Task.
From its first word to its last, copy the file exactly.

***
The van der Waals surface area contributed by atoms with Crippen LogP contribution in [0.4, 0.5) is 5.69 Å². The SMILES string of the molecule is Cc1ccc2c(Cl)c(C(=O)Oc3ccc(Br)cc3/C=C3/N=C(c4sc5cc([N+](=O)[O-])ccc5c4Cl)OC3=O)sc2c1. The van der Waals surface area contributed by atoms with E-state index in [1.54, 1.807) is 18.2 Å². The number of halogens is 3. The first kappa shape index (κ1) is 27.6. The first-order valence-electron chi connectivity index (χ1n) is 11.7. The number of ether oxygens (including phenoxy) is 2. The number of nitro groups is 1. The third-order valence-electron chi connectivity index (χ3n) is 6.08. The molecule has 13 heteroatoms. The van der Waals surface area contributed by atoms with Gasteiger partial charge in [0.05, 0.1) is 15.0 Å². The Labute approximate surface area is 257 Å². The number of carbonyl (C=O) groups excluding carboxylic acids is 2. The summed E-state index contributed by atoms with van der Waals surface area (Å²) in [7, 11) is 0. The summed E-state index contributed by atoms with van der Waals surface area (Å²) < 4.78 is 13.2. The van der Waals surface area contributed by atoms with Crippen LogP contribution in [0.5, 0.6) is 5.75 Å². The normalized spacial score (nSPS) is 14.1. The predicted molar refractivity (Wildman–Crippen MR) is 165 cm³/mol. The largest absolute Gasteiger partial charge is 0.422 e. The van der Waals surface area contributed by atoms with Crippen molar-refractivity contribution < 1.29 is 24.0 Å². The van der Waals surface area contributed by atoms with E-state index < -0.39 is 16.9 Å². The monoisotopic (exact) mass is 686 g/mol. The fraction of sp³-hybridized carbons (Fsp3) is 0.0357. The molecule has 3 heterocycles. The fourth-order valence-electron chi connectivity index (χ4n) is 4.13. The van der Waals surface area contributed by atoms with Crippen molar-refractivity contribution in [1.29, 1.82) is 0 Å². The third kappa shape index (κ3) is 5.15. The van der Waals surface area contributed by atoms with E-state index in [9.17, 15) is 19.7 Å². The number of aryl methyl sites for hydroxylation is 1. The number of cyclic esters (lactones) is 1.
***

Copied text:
The van der Waals surface area contributed by atoms with Crippen LogP contribution in [0.4, 0.5) is 5.69 Å². The SMILES string of the molecule is Cc1ccc2c(Cl)c(C(=O)Oc3ccc(Br)cc3/C=C3/N=C(c4sc5cc([N+](=O)[O-])ccc5c4Cl)OC3=O)sc2c1. The van der Waals surface area contributed by atoms with E-state index in [1.54, 1.807) is 18.2 Å². The number of halogens is 3. The first kappa shape index (κ1) is 27.6. The first-order valence-electron chi connectivity index (χ1n) is 11.7. The number of ether oxygens (including phenoxy) is 2. The number of nitro groups is 1. The third-order valence-electron chi connectivity index (χ3n) is 6.08. The molecule has 13 heteroatoms. The van der Waals surface area contributed by atoms with Gasteiger partial charge in [0.05, 0.1) is 15.0 Å². The Labute approximate surface area is 257 Å². The number of carbonyl (C=O) groups excluding carboxylic acids is 2. The summed E-state index contributed by atoms with van der Waals surface area (Å²) in [7, 11) is 0. The summed E-state index contributed by atoms with van der Waals surface area (Å²) < 4.78 is 13.2. The van der Waals surface area contributed by atoms with Crippen LogP contribution in [0.5, 0.6) is 5.75 Å². The normalized spacial score (nSPS) is 14.1. The predicted molar refractivity (Wildman–Crippen MR) is 165 cm³/mol. The largest absolute Gasteiger partial charge is 0.422 e. The van der Waals surface area contributed by atoms with Crippen molar-refractivity contribution < 1.29 is 24.0 Å². The van der Waals surface area contributed by atoms with E-state index < -0.39 is 16.9 Å². The monoisotopic (exact) mass is 686 g/mol. The fraction of sp³-hybridized carbons (Fsp3) is 0.0357. The molecule has 3 heterocycles. The fourth-order valence-electron chi connectivity index (χ4n) is 4.13. The van der Waals surface area contributed by atoms with Crippen molar-refractivity contribution in [1.29, 1.82) is 0 Å². The third kappa shape index (κ3) is 5.15. The van der Waals surface area contributed by atoms with E-state index in [9.17, 15) is 19.7 Å². The number of aryl methyl sites for hydroxylation is 1. The number of cyclic esters (lactones) is 1.